In a small, featureless room in a London police station Detective Karn (Alexander Neal) and junior Detective Willby (Fergal Coghlan) are waiting for Delroy (Stedroy Cabey) to be brought in. It is election night 1979: Margaret Thatcher, or ‘The Thatch’ as she is adoringly referred to by the detectives, is about to become Prime Minister. As a young black man, Delroy believes that he has, again, been picked up under SUS or ‘suspect under suspicion’ legislation. These days it is called ‘Stop and Search’.
There is a lot of loaded comedy in the first act and Delroy is playing along. He figures he has no choice but to tolerate the detectives’ jokes and seemingly jovial manner – to wait for them to get bored and just let him go. He has been here before. He tells the detectives that “the police like to talk to me more than I like to talk to them”. Delroy knows how it goes; at least he knows how it normally goes but… not this time.
Delroy has not been brought in under SUS but because the detectives believe he killed his wife earlier that evening. At this point, Delroy does not even know she is dead. The detectives are inhumane, displaying not a solitary care for anything about the man sat opposite them, even as they tell them his wife and unborn child have died.
Cabey is excellent as Delroy and is given a wide range, moving through comedy, grief and rage. Coghlan, as the younger detective, perhaps hints at the start that he is going along with things under the influence of his older, more experienced colleague, but we are soon shown that he is cut from the same cloth. Neal is tremendous, particularly in the moments when he lets go of Karn’s facade and we see the unconstrained rage and racist hatred swirling just below the surface. It is grippingly intense.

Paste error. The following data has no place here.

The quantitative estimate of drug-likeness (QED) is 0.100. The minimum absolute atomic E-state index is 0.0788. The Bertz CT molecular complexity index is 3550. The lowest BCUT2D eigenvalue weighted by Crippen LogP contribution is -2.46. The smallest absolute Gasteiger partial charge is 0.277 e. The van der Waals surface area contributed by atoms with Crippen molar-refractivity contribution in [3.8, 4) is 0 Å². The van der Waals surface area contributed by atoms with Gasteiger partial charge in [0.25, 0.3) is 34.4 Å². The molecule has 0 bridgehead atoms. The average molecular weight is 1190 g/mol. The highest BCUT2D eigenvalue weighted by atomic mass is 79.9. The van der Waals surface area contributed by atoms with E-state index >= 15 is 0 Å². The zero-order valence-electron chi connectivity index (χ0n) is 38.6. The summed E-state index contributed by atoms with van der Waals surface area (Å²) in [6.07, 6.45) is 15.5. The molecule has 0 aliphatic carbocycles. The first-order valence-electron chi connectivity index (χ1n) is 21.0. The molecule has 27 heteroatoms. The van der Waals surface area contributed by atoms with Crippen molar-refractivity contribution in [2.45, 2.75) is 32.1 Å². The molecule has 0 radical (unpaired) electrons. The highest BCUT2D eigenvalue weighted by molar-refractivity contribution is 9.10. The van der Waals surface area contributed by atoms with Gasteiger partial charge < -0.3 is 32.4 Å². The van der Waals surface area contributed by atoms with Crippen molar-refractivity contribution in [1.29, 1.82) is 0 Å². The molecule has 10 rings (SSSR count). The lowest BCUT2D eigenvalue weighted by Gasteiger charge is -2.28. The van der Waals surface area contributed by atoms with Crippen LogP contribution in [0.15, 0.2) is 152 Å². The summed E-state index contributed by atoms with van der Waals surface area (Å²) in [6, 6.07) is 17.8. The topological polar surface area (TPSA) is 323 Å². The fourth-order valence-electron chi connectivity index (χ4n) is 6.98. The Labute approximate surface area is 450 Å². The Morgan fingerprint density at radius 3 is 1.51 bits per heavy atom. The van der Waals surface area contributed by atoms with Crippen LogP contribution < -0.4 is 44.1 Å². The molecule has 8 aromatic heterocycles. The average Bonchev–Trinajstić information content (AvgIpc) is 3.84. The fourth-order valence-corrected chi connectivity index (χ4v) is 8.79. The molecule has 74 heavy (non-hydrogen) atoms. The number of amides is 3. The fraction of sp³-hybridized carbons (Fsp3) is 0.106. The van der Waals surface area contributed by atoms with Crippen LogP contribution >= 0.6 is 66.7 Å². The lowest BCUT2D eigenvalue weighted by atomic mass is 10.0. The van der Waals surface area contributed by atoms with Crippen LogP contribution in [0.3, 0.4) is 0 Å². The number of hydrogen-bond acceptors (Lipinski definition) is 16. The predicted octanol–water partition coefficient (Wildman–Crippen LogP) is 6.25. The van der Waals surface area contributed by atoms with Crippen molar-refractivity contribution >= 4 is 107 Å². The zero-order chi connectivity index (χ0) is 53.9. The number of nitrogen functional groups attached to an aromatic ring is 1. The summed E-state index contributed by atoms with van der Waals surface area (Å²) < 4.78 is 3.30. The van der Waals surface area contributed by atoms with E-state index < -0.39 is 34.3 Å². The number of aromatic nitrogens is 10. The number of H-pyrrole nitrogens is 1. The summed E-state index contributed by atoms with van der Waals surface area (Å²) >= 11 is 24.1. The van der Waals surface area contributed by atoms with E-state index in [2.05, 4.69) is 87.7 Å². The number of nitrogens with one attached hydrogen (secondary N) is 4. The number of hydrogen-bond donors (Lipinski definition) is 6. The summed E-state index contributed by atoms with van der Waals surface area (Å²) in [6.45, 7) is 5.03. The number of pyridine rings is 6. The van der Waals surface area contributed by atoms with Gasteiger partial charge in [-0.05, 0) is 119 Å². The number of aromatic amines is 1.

The set may be small and featureless but it looks and feels right. Lee Newby’s design, combined with his costumes of suits straight from the era, helps set us straightaway in a time and place, and even an atmosphere. The room becomes a battlefield as the detectives lay into Delroy, waiting for him to confess, attacking him over and over again, verbally and then inevitably physically. To quickly highlight the fight work, Cabey and Coghlan are note-perfect here: within the intimate space of Park90 this looked real.
The section about the news presenters Angela Rippon and Anna Ford goes on too long. I understand that it is used to further show the misogyny and sleaze of the police and the authorities. but it feels very much of its time. Isn’t that horrible though? It is 2022 and when writing a review about SUS, I believe that this particular piece of misogyny feels dated whilst I can’t say that the unjustifiable picking up of a young black man also does. That I can’t say that the racism of specific police policies is a thing of the past makes this play powerful, and it unfortunately remains entirely relevant.
SUS is unsurprising, each beat happens exactly as and when the audience expects it to and there is a huge, awful, power in this. SUS is a scream of rage, as relevant now as it was when it was written in 1979. This revival is excellent. Sadly, I imagine there will be further revivals of regrettably equal relevance in the years ahead.
Written By Barrie Keeffe
Directed By Paul Tomlinson
Set & Costume Design By Lee Newby
SUS plays at Park Theatre until 15 October. Further information and bookings can be found here.